SMC Based 'American Reflections' Braces for an Unprecedented Trip to the Far East
If anyone thought that saying "Supercalifragilisticexpialidocious" three times fast was a marvel of a feat, try memorizing the convoluted lyrics to the "Jellicle Song for Jellicle Cats."
"Practical cats, dramatical cats, pragmatical cats, fanatical cats, oratorical cats, delphioracle cats," is just one part of a complicated sequence in the classic tune from Andrew Lloyd Webber's "Cats" that the cast of "American Reflections: Broadway in Concert" will have to master before their show opens at Santa Monica College Sept. 26.
Cast members Darren Giglio and Andrea "Boo" Rutledge attempt just that as both quietly fret over the complicated scheme to the song during their tech rehearsal last Wednesday.
"Skeptical cats, dispeptical cats, romantical cats," and both are in perfect unison until Giglio pauses and struggles to remember "pedantical cats." And so they start once again.
However, remembering lyrics and dance steps is the least of the cast's worries because once their run ends at SMC on Oct. 5, they will take the show overseas to China as part of Shandong University's 50th anniversary celebration.
"It's grueling," said Giglio describing their final rehearsals before the show's opening. "You have to go on stage after tech week," added Melissa Harding, "and you're the most tired after that week."
Tech week, explained Giglio, is when the technicians and actors come together to work on sound and lighting with dress rehearsals the following days.
"We can't talk and we're standing still," said Rutledge as she stands in the wings, or sides of the stage, waiting for her number to come up. "We are so tired and we do this every night of the week for six hours," she said.
For Geoffrey Going, tech week provides an opportunity for him to get better acquainted with the rest of the cast. "You really don't get to socialize as much as you would think," he said. "In a lot of cases you don't even know the cast's names. This is when the bonding happens."
Leanne Tallis though, compares tech week to hell, in a joking manner of course. "This rehearsal process has gone on forever," she said. "And I don't know what we're going to do about wigs," she pondered while staring into her dressing room mirror.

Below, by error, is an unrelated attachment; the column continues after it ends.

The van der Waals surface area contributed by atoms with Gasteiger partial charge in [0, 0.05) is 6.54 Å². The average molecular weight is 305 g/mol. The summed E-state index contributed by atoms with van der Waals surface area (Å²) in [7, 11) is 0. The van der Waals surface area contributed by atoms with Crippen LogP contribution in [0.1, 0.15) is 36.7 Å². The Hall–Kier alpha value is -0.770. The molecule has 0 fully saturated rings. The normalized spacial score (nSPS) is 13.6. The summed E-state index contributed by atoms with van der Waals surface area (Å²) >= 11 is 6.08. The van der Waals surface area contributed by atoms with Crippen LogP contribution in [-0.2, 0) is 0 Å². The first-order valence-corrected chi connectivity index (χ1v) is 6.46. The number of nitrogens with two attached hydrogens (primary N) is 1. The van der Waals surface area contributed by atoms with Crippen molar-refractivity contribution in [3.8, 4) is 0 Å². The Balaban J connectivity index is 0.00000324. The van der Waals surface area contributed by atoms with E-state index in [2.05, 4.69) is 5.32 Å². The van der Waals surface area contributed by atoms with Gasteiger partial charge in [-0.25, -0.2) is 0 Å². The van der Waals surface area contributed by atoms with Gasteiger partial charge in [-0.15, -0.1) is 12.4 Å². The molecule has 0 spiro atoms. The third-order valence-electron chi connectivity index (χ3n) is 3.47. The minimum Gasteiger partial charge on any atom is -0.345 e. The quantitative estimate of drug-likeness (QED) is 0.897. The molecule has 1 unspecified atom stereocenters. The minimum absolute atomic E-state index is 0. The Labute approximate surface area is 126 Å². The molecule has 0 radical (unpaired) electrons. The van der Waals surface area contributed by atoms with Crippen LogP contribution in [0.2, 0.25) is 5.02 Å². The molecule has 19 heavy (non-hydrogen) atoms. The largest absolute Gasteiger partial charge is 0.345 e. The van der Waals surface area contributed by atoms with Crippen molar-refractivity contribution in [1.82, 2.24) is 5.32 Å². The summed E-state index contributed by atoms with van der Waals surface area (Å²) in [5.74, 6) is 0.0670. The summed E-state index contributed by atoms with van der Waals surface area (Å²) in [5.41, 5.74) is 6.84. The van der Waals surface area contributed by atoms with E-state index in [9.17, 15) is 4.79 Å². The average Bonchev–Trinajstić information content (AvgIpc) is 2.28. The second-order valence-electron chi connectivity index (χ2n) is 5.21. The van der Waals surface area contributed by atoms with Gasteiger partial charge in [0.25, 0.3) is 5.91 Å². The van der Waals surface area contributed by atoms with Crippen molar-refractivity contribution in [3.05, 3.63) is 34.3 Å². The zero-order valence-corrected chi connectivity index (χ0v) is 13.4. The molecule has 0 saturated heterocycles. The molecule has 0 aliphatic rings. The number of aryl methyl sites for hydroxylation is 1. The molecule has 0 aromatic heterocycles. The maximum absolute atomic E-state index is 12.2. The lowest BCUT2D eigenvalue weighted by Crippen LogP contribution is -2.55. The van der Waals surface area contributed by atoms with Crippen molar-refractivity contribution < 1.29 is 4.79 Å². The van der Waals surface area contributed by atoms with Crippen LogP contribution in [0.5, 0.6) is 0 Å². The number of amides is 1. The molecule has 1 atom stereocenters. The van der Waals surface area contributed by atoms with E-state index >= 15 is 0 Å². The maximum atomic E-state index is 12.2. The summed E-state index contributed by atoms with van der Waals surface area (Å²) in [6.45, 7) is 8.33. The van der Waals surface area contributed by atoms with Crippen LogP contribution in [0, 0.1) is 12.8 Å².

Her concerns about the wigs are valid because as mentioned before, these actors have to worry about more than flubbing a line. "We'll work anywhere we can," said Rutledge about the multiple tasks they have to consider.
From costumes, to props and make-up Going said tech week is about establishing a routine since while in China they'll be responsible for those things as well. "You have to pace yourself," he said.
Immediately following tech week are dress rehearsals just days before opening. While backstage, the cast vocally preps for their opening number with techniques that sound more like the airplane spoon or choo-choo train gimmick that parents use to feed their infants.
A chorale of melodious yawns soon follows as some rehearse numbers from "Wicked" and "All Shook Up" before going on stage.
On this day, while decked out in elaborate costumes and luminous make-up, the cast take to the stage and in harmonious synergy belt out the opening number "It's a Grand Night for Singing."
Suddenly from a distance a director yells "Hold" and breaks the melody to adjust the lighting. "The "holds" don't bother me as much," said Marla McClure. "It's the 10 minutes that follow," she said.
"The hardest thing for me with my actor ADD is to just sit there and not say anything," said Harding. Naturally, these thespians must find something to occupy their time in waiting.
While some watch "Family Guy" in the dressing room others discuss their upcoming departure to China.
"We're starting to realize that we'll be there fairly soon," said Going. "We're talking about vaccinations," he said.
Tallis, in a nervous upset said, "I have a fear of shots. I'll just risk death." This was however during tech week.
At dress rehearsals, they must be quick to change for the next number and have no time to ponder such things. While Tallis and Going finish their number onstage, the rest of the cast had hurriedly gone back for a quick costume change.
One minute everyone is dapper in fine period clothing and next you have Zack Hamra in a cow get-up using a stool as his front legs and Justin Braun rushing not having found his shoes.
Even with these minor kinks Tallis knows that somehow everything will turn out just fine. "You're like "how is this going to happen?" and suddenly it just does," she said.